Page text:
How does The Great Gatsby relate to the Jazz Age through characters and setting?
Fitzgerald portrays the Jazz Age in The Great Gatsby in a variety of ways.
First, he sets Gatsby's parties as great dance and drinking parties. Throughout the night, he references music. Here are just a few descriptors during the first party Nick attends:
By seven o'clock the orchestra has arrived, no thin five piece affair, but a whole pitful of oboes and trombones and saxophones and viols and cornets and piccolos, and low and high drums...
The lights grow brighter as the earth lurches away from the sun, and now the orchestra is playing yellow cocktail music, and the opera of voices pitches a key higher...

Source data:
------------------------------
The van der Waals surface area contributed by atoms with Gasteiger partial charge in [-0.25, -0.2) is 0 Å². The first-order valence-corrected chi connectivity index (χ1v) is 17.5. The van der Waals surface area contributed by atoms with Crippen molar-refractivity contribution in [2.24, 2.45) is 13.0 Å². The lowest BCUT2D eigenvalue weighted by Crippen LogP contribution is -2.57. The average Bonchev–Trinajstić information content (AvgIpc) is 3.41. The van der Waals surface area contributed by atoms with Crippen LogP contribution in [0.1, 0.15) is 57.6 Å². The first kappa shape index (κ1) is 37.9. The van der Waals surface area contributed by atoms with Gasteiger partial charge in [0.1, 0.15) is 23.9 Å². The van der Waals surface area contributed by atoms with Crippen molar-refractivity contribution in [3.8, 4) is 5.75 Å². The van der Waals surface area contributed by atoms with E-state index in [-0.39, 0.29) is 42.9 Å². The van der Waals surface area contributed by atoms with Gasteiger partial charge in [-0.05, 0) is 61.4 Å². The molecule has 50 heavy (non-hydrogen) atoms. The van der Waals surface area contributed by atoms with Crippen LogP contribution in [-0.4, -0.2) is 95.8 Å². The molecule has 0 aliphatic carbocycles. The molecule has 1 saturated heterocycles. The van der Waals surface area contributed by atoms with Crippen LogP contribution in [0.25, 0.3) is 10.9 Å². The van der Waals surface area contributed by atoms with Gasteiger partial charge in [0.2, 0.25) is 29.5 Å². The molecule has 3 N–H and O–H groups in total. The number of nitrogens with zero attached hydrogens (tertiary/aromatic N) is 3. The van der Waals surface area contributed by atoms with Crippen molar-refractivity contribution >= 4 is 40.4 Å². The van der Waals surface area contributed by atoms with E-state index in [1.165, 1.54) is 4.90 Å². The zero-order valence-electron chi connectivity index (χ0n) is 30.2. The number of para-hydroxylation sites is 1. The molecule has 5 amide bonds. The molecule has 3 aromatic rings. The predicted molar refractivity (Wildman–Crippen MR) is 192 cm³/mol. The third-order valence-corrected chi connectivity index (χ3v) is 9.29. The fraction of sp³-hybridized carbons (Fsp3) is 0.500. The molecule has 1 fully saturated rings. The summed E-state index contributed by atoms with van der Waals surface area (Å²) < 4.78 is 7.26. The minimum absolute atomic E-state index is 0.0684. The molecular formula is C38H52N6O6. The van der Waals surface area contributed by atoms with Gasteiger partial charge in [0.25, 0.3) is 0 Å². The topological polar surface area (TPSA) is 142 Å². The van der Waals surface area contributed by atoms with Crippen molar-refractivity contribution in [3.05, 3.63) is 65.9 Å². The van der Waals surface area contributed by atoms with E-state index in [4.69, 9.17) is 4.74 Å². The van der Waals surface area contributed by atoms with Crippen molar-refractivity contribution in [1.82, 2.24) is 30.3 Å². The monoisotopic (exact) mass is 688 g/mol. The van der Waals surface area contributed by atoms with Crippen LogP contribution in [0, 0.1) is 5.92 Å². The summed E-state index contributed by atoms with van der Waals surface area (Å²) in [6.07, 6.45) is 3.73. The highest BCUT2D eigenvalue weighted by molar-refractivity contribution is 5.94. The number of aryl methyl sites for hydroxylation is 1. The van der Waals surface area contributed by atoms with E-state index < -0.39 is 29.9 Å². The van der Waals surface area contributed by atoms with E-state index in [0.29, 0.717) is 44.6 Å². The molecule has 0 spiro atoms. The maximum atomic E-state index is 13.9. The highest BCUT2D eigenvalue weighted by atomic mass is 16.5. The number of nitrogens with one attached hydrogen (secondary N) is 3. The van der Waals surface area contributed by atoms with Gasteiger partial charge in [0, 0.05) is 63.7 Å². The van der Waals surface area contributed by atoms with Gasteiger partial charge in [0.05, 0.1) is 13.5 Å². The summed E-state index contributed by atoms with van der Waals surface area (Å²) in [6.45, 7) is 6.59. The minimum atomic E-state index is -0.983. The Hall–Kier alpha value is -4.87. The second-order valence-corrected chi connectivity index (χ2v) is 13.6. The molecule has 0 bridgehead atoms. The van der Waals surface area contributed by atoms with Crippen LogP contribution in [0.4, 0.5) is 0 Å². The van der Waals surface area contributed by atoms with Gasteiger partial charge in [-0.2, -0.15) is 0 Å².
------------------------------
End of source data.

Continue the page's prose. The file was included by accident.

Suddenly one of these gypsies, in trembling opal, seizes a cocktail out of the air, dumps it down for courage and, moving her hands like Frisco, dances out alone on the canvas platform. A momentary hush; the orchestra leader varies his rhythym obligingly for her, and there is a burst of chatter... The party has begun. (Chapter 3)
The parties are set to the backdrop of the Jazz Age.
Later in the book, when Daisy goes to a Gatsby party, she is excited to meet all the famous people and to dance with Gatsby. (Chapter 6)
Throughout the book, the themes of the Jazz Age are protrayed through the characters. Fame and fortune were new for many aspiring artists and the popularity of Jazz made it regular for the common people to meet some of these artists. Readers see this attitude particularly through the female characters. Jordan, although low-key, certainly keeps up on the gossip of famous people, while Daisy is just attracted to knowing all of the interesting and cultured people after being cooped up in her relationship with Tom.